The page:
Let the Rukun Negara prevail


  • Letters
  • Wednesday, 16 Dec 2015

AT the Umno General Assembly last week, a delegate from Kedah said that looking at recent incidents in this country, it would be good to revive the spirit of Rukun Negara. Many others have made the same suggestion but to no avail.

Instead, the country has been introduced to one slogan after another with each change of leadership, forgetting the great efforts that were made in the aftermath of the May 1969 riots to create a national ideology that would rally all the races together to work towards achieving the common objective of a united nation.

The Rukun Negara was proclaimed on Aug 31, 1970 and was adopted as the document guiding the implementation of the new strategy in national development planning – the New Economic Policy (NEP).

As stated in paragraph 7, Chapter 1 of the Second Malaysia Plan (1971-1975), the first five-year plan to implement the NEP, “The Rukun Negara, which declares the national objectives and values and the fundamental principles to guide the citizens and the nation, has evolved from close consultation and deliberation in the National Consultative Council and represents a national consensus and commitment to the task of creating a united, socially just, economically equitable and progressive Malaysian nation.”

The Plan in paragraph 10 of the same chapter quoted the Rukun Negara: “From these diverse elements of our population, we are dedicated to the achievement of a united nation in which loyalty and dedication to the nation shall override all other loyalties.”

The Rukun Negara has been described as the national ideology which emphasises belief in God, loyalty to king and country and respect for the cultures and traditions of the multiracial society.

The architects of the national ideology realised that these values could best be achieved within the context of a rapidly expanding economy. They therefore placed the highest emphasis on the country’s development programme towards achieving a high rate of economic growth to create opportunities for all races to benefit from the country’s progress.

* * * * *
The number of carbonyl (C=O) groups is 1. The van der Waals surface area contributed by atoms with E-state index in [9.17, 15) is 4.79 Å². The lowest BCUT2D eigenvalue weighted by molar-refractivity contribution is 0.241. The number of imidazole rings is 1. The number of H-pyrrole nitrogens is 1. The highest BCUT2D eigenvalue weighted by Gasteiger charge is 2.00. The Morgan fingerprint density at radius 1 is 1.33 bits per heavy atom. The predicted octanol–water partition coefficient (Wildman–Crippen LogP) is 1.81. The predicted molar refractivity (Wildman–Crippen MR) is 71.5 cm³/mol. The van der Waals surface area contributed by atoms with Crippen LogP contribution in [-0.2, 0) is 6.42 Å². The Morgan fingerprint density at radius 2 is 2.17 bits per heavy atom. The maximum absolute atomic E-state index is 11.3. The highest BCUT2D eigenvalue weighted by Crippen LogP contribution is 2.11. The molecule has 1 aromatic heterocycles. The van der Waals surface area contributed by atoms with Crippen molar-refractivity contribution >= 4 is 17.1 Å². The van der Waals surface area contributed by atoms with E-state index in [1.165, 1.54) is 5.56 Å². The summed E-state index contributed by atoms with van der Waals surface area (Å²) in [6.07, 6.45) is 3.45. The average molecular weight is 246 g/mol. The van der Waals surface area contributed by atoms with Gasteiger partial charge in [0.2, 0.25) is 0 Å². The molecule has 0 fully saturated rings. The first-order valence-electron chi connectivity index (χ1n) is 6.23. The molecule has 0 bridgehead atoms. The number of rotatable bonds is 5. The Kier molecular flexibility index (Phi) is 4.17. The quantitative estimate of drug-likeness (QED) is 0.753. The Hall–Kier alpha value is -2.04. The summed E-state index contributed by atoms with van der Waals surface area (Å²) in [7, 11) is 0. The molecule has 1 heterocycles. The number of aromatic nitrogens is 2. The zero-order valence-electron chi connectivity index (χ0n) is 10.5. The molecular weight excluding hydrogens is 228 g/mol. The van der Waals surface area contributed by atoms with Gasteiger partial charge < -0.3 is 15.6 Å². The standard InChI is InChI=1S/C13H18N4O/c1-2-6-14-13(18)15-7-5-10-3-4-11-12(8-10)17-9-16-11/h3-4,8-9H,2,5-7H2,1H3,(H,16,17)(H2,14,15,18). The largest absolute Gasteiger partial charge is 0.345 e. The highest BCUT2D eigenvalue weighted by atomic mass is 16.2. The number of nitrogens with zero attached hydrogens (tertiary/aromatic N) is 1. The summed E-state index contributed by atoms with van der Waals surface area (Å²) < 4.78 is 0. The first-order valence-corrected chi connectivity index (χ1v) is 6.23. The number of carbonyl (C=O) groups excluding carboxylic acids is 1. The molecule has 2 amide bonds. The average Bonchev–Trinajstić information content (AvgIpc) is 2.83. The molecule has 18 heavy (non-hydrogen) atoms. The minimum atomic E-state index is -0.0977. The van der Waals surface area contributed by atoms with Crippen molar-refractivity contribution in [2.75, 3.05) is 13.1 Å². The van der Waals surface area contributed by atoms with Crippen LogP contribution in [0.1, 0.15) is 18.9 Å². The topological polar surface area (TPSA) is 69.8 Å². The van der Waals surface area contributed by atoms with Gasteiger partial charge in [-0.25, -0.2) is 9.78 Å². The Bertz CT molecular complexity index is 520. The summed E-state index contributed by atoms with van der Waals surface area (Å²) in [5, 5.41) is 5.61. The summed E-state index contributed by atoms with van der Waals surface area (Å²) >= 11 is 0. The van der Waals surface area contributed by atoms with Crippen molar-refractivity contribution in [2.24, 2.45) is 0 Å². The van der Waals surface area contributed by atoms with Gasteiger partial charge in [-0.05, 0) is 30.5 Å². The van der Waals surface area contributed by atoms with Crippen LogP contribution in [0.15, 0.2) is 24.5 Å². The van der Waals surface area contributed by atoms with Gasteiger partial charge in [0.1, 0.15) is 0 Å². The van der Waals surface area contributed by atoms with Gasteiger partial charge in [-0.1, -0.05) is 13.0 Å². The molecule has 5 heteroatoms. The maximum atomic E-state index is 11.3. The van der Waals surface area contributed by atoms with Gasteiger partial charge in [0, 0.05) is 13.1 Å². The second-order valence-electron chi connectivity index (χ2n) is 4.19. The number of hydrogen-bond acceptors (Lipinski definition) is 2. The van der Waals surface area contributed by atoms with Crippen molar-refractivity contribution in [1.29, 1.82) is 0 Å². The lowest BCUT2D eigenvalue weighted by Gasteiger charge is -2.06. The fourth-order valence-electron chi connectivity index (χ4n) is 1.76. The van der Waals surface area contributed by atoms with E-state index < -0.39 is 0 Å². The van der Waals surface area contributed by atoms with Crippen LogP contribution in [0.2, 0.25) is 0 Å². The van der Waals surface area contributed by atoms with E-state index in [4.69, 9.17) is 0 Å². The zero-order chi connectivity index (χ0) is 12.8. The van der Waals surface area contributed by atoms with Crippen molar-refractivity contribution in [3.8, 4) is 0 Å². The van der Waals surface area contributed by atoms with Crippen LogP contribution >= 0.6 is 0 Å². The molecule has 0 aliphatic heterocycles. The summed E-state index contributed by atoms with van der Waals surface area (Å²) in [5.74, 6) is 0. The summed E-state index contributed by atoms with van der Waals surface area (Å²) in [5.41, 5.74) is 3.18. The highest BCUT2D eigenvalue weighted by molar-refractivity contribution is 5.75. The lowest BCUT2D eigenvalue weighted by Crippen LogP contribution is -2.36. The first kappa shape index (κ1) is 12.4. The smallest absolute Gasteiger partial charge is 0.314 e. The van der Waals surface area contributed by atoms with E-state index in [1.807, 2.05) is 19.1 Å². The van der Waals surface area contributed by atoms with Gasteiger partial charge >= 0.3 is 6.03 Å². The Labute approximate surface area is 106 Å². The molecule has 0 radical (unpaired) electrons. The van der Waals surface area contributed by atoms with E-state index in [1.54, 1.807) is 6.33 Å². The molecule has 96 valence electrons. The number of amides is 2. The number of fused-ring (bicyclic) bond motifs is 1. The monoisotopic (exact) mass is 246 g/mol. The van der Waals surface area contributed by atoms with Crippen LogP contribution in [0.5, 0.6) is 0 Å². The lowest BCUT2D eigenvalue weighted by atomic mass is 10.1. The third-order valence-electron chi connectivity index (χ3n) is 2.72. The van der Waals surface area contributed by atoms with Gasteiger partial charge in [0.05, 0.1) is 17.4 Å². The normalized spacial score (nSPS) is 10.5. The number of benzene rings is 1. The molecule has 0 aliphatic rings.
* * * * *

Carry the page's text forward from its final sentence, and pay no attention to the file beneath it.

Although Malaysia has done well under the NEP to create a stronger economy with commendable results in abolishing extreme poverty, reducing unemployment and restructuring society to redress racial economic imbalances, the objective of achieving national unity remains a major challenge.

In recent years, there have been several incidents of racial and religious tensions which are a threat to national unity.

While these incidents tend to be isolated in nature and are related more to political posturing than to any deep-seated social discontent among the people, there are concerns that without a reference point to remind Malaysians of the good values that we should all live up to, the ugly incidents may recur from time to time to create fear and instability in the country. The incidents themselves are not frightening but the perception that they are politically motivated and tolerated by the law enforcement authorities is most damaging to the country’s reputation for social and political stability. It’s a black mark which can be a drag on the country’s economy.

I do believe that the Rukun Negara can be a powerful instrument for instilling into Malaysians that loyalty to king and country means upholding the constitution and rule of law and that those who ignore the law must be made accountable for their words and actions.

Young Malaysians in particular must be brought up to honour the principles of the Rukun Negara in schools and work places so they can understand that loyalty to the country is the most noble of values.

Guided by these core values, they will know how to differentiate between healthy criticism and malicious statements and to appreciate that in a democratic society, every citizen is entitled to voice his or her opinion on government performance, race, religion or on the royalty provided the opinion is sincere and made without bad intentions. Our democracy will become stronger when there is tolerance for dissent.

For this reason, the law should protect the rights of citizens to freedom of expression, while those who abuse this freedom must be made to face the consequences under the law.

The whole spirit of the Rukun Negara is about respect for each other so that we can settle our differences through dialogue, not confrontation and hostility.

It should be officially proclaimed as the national ideology and used as a daily diet in strengthening unity among the races.

TAN SRI MOHD SHERIFF MOHD KASSIM

Kuala Lumpur


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